At first I was reluctant to go - there were so many places and people I wanted to see in Vilnius, and time was short. But Sergey was persuasive, and I thus spent a day that was the most emotionally moving of any during my week in Lithuania, and which was also professionally intriguing, stimulating and uplifting - leaving me feeling positive and hopeful about the increased recognition about Jewish and Holocaust history in Lithuania and about the potential for protecting and presenting heritage and memorial sites with dignity, beauty and community outreach. The expansive concept, and the high degree of the planning work, and the technical and aesthetic quality of the monuments impressed me very much.
The October 9th ceremony, which included the participation of Lithuanian Prime Minister Algirdas Butkevičius marked progress so far. In the future there are plans to build a small museum next to the cemetery which will tell the story of the region's Jewish community and its fate. Amir Maimon, Israel’s first ambassador to Lithuania; Darius Degutis, Lithuania’s former ambassador to Israel and Mantvydas Bekešius, deputy Lithuanian foreign minister, attended the ceremony as well. I was surprised that the United States embassy did not send a representative. At the dedication, Kanovich said that “Murderers could not kill our memory. We are back because our memory is stronger than their bullets. And memory will always prevail.”
The restored cemetery, which is not far from a main road, is the most visible part of the project, but hardly the most important. for at least ten years visitors and genealogists had been visiting the site and transcribing visible gravestones, but though accessible the cemetery was not maintained. The condition of the large site was better than at many cemeteries in Lithuania, and at least its broken walls clearly defined its sacred space - which unlike in nearby Radviliškis, had not been encroached upon. Still, the wall was broken, parts of the site were overgrown, and the entire place was pervaded by an overwhelming sense of neglect. Since work began in earnest on the restoration a few years ago, more than 400 tombstones have been identified and more than 1,300 have been either restored or preserved. The decision was made to leave all standing stones as they were, to re-erect fallen stones to perpendicular, and to assemble fragments of matzevot into a monument (read more here).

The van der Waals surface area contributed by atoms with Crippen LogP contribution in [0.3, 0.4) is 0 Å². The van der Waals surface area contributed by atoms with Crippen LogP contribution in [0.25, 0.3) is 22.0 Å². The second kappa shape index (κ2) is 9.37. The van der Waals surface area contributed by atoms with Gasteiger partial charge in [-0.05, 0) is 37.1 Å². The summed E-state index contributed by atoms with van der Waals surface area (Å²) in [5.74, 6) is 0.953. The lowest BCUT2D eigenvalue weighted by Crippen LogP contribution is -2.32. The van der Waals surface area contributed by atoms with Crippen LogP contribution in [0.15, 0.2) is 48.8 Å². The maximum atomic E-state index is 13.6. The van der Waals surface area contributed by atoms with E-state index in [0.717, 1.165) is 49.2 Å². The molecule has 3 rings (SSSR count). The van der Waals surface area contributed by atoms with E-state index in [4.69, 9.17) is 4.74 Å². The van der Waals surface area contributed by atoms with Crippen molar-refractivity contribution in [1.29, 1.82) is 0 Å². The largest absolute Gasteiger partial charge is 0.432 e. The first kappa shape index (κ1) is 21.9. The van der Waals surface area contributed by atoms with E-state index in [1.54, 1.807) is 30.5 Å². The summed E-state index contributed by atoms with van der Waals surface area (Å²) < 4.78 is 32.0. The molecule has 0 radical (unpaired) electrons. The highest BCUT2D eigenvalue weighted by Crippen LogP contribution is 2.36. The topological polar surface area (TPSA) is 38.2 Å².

Kvintas's monuments, which replace earlier mostly Soviet era markers, are tall and free standing and command the open plazas onto which they are placed. One can drive and park close to the two Liaudiškiai Forest sites. The third site requires a short hike through the woods. The monuments are stark and geometric and dark in color, but their appearance is softened with symbols, angled elements and penetration areas, so that light and sky and greenery are visible from every view.
Rural and forest roads have been repaired and in some cases entirely rebuilt to allow access, though most likely this will be difficult or impossible in winter months. The visitation season to mass grave memorials will mostly be from mid-spring through September as this includes the commemoration dates of Yom ha-Shoah, the August anniversary of the massacres themselves, and Lithuania's national Holocaust Remembrance Day on September 23rd. Most foreign visitors come in the summer when the days are long and the weather is best.
Organizers and local officials are not unaware of the broader effect of the restoration project. Indeed, consideration of the regional impact of the work was part of the planning process. They are confident that the cemetery, which is easily accessible from the main highway linking Panevėžys and Šiauliai, will become, especially after the creation of the museum, a stop for visitors interested in Lithuania’s cultural heritage and Jewish history.
According to Kanovich, “Our first and primary aim is to memorialize the lives and deaths of Šeduva Jews,” “But what happened here was no different from what happened throughout Lithuania—once home to more than 200,000 Litvaks, as the Jews of the historic Grand Duchy of Lithuania were called...It is time Lithuania rediscovered the rich past and culture of its Litvaks. It is time to comprehend Jewish heritage as more than a problem. It is an asset and an inseparable part of the history of Lithuania."
The Prime Minister seems to agree.At the dedication he remarked that the Šeduva monument "would inspire other towns and villages in the country to memorialize different ethnicities that used to and still do live in Lithuania."